Results for WHO Liquid Waste Monitoring Project (APW Report), 31 March 2005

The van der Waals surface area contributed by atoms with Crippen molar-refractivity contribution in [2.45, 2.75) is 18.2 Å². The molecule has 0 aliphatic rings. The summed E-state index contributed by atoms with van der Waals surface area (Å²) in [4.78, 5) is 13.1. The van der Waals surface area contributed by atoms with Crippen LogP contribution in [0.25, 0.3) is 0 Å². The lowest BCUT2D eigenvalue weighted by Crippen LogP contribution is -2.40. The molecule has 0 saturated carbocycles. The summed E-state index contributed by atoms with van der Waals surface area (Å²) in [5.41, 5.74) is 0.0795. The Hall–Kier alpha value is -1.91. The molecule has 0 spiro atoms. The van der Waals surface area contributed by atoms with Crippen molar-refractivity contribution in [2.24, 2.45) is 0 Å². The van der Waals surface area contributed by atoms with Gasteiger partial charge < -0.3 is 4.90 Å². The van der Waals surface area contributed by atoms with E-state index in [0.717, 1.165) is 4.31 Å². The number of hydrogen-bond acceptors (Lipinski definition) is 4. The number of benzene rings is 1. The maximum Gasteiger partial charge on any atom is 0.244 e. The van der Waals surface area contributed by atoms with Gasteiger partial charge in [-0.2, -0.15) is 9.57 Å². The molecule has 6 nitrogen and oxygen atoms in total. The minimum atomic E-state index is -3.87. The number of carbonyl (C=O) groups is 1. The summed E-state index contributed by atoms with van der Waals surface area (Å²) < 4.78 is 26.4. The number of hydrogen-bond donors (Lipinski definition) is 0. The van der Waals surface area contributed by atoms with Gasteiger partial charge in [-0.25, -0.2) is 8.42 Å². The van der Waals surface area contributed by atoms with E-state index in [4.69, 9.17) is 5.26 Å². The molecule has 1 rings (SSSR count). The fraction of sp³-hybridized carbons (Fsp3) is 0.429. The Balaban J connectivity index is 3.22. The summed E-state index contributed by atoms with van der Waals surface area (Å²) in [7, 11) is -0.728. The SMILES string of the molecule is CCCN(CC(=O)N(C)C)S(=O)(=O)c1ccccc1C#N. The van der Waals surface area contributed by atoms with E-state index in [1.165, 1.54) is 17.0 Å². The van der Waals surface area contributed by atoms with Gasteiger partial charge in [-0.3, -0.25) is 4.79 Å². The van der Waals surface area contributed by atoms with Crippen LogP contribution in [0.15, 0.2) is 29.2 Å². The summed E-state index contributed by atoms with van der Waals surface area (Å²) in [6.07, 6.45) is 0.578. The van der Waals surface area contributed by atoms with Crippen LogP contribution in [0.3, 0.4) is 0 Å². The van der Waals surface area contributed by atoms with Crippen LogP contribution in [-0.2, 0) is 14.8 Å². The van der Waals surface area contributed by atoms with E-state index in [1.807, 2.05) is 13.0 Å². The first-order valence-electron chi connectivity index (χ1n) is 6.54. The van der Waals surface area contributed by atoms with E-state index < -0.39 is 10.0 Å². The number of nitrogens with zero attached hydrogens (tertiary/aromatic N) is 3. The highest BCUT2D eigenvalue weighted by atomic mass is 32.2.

An Agreement for Performance of Work (APW) was contracted with The Institute of Applied Sciences of the University of the South Pacific to provide laboratory analysis of wastewater sample and conduct a community awareness activity for village-based pilot projects in sanitation and reduction of coastal pollution from wastewater. The terms of reference are to: 1) analyze 100 samples for nutrients and/or bacteria to assess the effectiveness of the purification interventions being undertaken (composting, wetlands, san/fibre denitrification); 2) conduct a one-day training/awareness raising activity in a community attended by at least 30 members from at least six communities, three non-government agencies and two government departments; 3) provide all transport costs and host village expenses to enable 30 participants to attend the above community awarenesss-raising activity; 4) ensure training includes the need to seware waste management and appropriate community techniques that are being tested in Fiji, and that the community venue will have at least one waste-management initiative already being undertaken in that community. The disposal of untreated human and domestic wastes is the largest contributor to the pollution of the marine environment in Fiji. This has not only human health implications but also serious environmental effects, especially on coral reefs. As development has come to tropical countries like Hawaii, Belize and Jamaica there has been a shift in species dominance from hard coral to macro-algae. Algal-dominated reefs have been noted to be lower in fish stocks, to have less tourism appeal and less biodiversity (Mosley and Aalbersberg 2005).